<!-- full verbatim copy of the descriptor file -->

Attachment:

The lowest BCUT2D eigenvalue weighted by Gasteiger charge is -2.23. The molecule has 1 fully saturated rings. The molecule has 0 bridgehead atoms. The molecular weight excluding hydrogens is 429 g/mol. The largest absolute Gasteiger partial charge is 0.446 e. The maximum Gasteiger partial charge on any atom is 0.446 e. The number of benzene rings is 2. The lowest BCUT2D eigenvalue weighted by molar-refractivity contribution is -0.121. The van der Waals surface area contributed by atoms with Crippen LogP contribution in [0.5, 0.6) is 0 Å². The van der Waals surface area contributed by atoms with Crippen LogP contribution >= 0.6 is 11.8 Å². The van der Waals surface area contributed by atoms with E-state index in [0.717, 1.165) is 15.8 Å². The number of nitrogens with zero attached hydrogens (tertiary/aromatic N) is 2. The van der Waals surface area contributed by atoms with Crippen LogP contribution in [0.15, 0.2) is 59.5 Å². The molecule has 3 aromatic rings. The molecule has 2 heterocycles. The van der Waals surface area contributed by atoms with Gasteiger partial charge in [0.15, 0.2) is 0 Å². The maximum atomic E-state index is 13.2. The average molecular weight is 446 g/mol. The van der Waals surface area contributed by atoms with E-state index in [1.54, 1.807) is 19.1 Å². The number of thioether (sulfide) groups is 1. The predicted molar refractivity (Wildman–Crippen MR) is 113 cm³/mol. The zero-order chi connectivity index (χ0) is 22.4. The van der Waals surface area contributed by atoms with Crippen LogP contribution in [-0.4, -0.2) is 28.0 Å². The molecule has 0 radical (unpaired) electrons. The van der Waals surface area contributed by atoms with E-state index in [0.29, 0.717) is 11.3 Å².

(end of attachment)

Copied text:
The lowest BCUT2D eigenvalue weighted by Gasteiger charge is -2.23. The molecule has 1 fully saturated rings. The molecule has 0 bridgehead atoms. The molecular weight excluding hydrogens is 429 g/mol. The largest absolute Gasteiger partial charge is 0.446 e. The maximum Gasteiger partial charge on any atom is 0.446 e. The number of benzene rings is 2. The lowest BCUT2D eigenvalue weighted by molar-refractivity contribution is -0.121. The van der Waals surface area contributed by atoms with Crippen LogP contribution in [0.5, 0.6) is 0 Å². The van der Waals surface area contributed by atoms with Crippen LogP contribution >= 0.6 is 11.8 Å². The van der Waals surface area contributed by atoms with E-state index in [0.717, 1.165) is 15.8 Å². The number of nitrogens with zero attached hydrogens (tertiary/aromatic N) is 2. The van der Waals surface area contributed by atoms with Crippen LogP contribution in [0.15, 0.2) is 59.5 Å². The molecule has 3 aromatic rings. The molecule has 2 heterocycles. The van der Waals surface area contributed by atoms with Gasteiger partial charge in [0.15, 0.2) is 0 Å². The maximum atomic E-state index is 13.2. The average molecular weight is 446 g/mol. The van der Waals surface area contributed by atoms with E-state index in [1.54, 1.807) is 19.1 Å². The number of thioether (sulfide) groups is 1. The predicted molar refractivity (Wildman–Crippen MR) is 113 cm³/mol. The zero-order chi connectivity index (χ0) is 22.4. The van der Waals surface area contributed by atoms with Crippen LogP contribution in [-0.4, -0.2) is 28.0 Å². The molecule has 0 radical (unpaired) electrons. The van der Waals surface area contributed by atoms with E-state index in [0.29, 0.717) is 11.3 Å².